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Vol. 54. Issue 10.
Pages 495-542 (October 2018)
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Vol. 54. Issue 10.
Pages 495-542 (October 2018)
Scientific letter
DOI: 10.1016/j.arbr.2017.09.022
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NUT Midline Carcinoma in the Mediastinum in a Ten-Year-Old Boy
Carcinoma de la línea media NUT en el mediastino en un niño de 10 años
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Yangyang Maa, Jiayan Fenga, Xianmin Xiaob, Lian Chena,
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doctchenlian@163.com

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a Department of Pathology, Children's Hospital Fudan University, Shanghai, China
b Department of Surgery, Children's Hospital Fudan University, Shanghai, China
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Dear Director:

Nuclear protein in testis (NUT) midline carcinoma (NMC) is an exceedingly rare malignant tumor with poorly epithelial differentiation which mostly affected children and young adults. It has several synonyms: t(15;19) carcinoma, aggressive t(15;19)-positive carcinoma, midline lethal carcinoma, midline carcinoma with NUT rearrangement, and BET-rearranged (bromodomain and extra-terminal) carcinoma.1 The most common location is head and neck region, thorax, and mediastinum. The highly aggressive clinical course, unique pathological feature and exclusive genetic alteration with the rearrangement of NUT gene makes it different from other tumors. Herein, we report a case of NMC.

A ten-year-old boy presented to our hospital with the complaints of fever and coughing for more than one month. The child was diagnosed with pneumonia and administered antibiotic therapy for fifteen days in local hospital. The treatment protocol did not have any effect. CT scan revealed a giant mass measuring 10×10×8cm with uneven density in the left superior mediastinum which was heterogeneously enhanced by iv contrast (Fig. 1A). The mass wrapped the aorta and the left pulmonary artery and vein. The left lung was compressed. Multiple bone metastases were demonstrated by the X-ray and bone scan. Radical resection was unachievable and tumor biopsy was done. Morphological examination showed nests of primitive small round cells with islands of squamous epithelium and keratinization in the center suggesting a poorly differentiated carcinoma (Fig. 1B). Obvious necrosis and the lung invasion could also be noticed in the tumor. Pan-cytokeratin, p63, and NUT diffuse positivity on immunohistochemistry (Fig. 1C–E) and the break-apart positivity of the NUT probe by FISH (Fig. 1F) confirmed the final diagnosis of NMC. The child passed away one month after biopsy for the rapid procedure and also the lack of valid treatment strategies. Written informed consent was got from the child's parent.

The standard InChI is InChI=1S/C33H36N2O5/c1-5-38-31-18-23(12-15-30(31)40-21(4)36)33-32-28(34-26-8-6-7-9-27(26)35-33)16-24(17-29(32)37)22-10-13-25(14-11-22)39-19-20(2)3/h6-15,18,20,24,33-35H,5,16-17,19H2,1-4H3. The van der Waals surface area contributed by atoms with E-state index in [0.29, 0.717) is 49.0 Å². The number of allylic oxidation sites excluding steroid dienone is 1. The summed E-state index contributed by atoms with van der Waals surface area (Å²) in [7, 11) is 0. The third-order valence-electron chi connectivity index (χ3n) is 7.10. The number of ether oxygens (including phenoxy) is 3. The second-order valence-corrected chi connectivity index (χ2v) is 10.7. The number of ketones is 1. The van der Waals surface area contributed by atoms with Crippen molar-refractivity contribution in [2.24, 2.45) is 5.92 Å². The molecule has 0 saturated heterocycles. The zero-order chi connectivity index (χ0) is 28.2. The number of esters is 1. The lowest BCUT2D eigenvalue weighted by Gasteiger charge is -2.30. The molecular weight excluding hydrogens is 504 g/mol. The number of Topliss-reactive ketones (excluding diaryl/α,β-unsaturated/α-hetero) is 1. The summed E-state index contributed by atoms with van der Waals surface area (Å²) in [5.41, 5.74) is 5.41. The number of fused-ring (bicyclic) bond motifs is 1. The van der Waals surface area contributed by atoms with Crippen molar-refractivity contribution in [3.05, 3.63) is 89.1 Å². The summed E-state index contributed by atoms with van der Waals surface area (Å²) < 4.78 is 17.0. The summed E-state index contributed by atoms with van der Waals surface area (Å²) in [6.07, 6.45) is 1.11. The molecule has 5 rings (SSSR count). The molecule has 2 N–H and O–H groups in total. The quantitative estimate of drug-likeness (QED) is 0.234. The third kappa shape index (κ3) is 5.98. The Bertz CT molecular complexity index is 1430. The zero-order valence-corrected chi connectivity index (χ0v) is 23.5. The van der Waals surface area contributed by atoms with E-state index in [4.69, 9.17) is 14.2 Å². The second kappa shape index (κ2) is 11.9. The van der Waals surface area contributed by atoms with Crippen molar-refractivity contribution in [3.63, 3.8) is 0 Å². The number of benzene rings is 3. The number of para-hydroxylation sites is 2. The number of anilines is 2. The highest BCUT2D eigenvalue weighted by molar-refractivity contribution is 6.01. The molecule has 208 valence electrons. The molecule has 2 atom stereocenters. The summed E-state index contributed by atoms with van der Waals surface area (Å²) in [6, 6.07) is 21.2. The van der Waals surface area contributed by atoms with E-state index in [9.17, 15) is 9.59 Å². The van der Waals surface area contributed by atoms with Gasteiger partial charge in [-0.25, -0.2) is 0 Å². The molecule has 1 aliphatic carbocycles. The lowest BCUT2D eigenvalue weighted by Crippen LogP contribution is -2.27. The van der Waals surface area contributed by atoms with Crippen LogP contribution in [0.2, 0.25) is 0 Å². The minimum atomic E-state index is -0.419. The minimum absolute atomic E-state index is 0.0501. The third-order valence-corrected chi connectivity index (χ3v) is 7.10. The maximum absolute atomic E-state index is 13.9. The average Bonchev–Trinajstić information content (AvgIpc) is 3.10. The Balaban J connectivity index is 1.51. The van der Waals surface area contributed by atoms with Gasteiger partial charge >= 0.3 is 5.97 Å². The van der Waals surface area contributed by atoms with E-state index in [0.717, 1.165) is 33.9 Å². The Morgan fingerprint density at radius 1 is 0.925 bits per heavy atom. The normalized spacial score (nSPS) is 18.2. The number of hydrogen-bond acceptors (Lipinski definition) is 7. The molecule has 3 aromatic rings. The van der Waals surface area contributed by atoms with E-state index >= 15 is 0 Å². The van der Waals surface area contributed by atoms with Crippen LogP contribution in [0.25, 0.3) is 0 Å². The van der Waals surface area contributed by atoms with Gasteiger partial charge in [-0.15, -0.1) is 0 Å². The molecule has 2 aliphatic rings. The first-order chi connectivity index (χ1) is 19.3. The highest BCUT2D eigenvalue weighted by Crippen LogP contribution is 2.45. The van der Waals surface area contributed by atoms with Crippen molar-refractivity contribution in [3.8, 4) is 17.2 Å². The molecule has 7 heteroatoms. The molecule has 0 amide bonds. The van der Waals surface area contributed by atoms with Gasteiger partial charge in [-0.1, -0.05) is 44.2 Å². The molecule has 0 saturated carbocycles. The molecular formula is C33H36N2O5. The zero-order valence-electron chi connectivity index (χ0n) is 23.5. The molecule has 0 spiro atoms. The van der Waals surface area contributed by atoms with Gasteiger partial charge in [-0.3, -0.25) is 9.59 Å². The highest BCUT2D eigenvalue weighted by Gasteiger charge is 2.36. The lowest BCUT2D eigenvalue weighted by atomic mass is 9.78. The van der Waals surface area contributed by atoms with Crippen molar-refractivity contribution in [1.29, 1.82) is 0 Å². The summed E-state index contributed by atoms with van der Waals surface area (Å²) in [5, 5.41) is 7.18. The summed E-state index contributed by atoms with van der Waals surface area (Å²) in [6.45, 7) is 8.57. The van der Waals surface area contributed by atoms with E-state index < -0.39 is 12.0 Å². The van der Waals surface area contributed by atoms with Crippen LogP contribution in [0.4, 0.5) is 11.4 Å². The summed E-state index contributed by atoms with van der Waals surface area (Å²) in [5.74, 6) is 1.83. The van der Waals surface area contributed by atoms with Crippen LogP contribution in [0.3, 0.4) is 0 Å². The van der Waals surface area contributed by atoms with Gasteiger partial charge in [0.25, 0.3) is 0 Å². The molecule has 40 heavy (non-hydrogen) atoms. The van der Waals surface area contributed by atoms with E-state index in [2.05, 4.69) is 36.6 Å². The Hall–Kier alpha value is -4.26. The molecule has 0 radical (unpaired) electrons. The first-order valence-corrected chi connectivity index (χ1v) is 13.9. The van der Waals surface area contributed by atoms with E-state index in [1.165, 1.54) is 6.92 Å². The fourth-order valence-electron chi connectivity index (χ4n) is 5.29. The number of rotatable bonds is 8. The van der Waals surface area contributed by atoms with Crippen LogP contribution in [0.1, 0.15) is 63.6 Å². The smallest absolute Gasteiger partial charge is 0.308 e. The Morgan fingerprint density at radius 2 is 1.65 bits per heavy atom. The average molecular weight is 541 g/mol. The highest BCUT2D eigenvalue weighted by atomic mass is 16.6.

Fig. 1.

(A) CT scan showed a giant mass in the left superior mediastinum (arrow). (B) Microscopic findings revealed nests of small round cells with scattered squamous epithelial differentiation in the center (×50). (C–E) Pancytokeratin (×100), p63 (×100), NUT (×50) were diffusely positive. (F) The NUT probe detected the break-apart positivity by FISH.

(1.02MB).